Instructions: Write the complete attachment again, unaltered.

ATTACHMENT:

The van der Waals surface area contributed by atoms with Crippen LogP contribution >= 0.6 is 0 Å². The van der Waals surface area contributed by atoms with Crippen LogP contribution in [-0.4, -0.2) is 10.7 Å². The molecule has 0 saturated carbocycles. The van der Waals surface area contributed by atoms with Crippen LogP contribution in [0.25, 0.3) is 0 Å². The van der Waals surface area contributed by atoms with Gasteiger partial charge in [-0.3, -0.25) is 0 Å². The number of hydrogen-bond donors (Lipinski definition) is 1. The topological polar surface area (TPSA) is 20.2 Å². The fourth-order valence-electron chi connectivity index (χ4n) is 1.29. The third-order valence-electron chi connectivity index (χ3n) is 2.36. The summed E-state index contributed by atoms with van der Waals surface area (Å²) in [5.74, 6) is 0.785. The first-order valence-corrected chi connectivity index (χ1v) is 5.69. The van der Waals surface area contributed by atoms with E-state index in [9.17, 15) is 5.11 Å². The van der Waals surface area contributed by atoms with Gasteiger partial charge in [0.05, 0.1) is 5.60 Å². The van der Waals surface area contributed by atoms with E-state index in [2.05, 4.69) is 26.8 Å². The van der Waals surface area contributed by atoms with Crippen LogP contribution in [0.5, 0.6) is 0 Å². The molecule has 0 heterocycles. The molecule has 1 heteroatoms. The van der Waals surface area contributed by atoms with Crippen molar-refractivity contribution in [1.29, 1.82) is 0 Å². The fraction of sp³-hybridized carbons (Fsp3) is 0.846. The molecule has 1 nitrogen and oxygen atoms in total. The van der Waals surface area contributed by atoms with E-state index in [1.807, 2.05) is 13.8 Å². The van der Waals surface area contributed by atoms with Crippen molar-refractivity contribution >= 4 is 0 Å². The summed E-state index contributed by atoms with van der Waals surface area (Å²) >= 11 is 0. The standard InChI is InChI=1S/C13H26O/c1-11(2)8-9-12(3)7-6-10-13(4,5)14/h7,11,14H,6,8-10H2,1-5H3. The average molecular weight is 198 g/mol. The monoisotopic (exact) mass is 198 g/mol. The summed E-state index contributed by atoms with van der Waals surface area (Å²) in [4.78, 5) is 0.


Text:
The van der Waals surface area contributed by atoms with Crippen LogP contribution >= 0.6 is 0 Å². The van der Waals surface area contributed by atoms with Crippen LogP contribution in [-0.4, -0.2) is 10.7 Å². The molecule has 0 saturated carbocycles. The van der Waals surface area contributed by atoms with Crippen LogP contribution in [0.25, 0.3) is 0 Å². The van der Waals surface area contributed by atoms with Gasteiger partial charge in [-0.3, -0.25) is 0 Å². The number of hydrogen-bond donors (Lipinski definition) is 1. The topological polar surface area (TPSA) is 20.2 Å². The fourth-order valence-electron chi connectivity index (χ4n) is 1.29. The third-order valence-electron chi connectivity index (χ3n) is 2.36. The summed E-state index contributed by atoms with van der Waals surface area (Å²) in [5.74, 6) is 0.785. The first-order valence-corrected chi connectivity index (χ1v) is 5.69. The van der Waals surface area contributed by atoms with E-state index in [9.17, 15) is 5.11 Å². The van der Waals surface area contributed by atoms with Gasteiger partial charge in [0.05, 0.1) is 5.60 Å². The van der Waals surface area contributed by atoms with E-state index in [2.05, 4.69) is 26.8 Å². The van der Waals surface area contributed by atoms with Crippen LogP contribution in [0.5, 0.6) is 0 Å². The molecule has 0 heterocycles. The molecule has 1 heteroatoms. The van der Waals surface area contributed by atoms with Crippen molar-refractivity contribution in [1.29, 1.82) is 0 Å². The fraction of sp³-hybridized carbons (Fsp3) is 0.846. The molecule has 1 nitrogen and oxygen atoms in total. The van der Waals surface area contributed by atoms with E-state index in [1.807, 2.05) is 13.8 Å². The van der Waals surface area contributed by atoms with Crippen molar-refractivity contribution >= 4 is 0 Å². The summed E-state index contributed by atoms with van der Waals surface area (Å²) >= 11 is 0. The standard InChI is InChI=1S/C13H26O/c1-11(2)8-9-12(3)7-6-10-13(4,5)14/h7,11,14H,6,8-10H2,1-5H3. The average molecular weight is 198 g/mol. The monoisotopic (exact) mass is 198 g/mol. The summed E-state index contributed by atoms with van der Waals surface area (Å²) in [4.78, 5) is 0.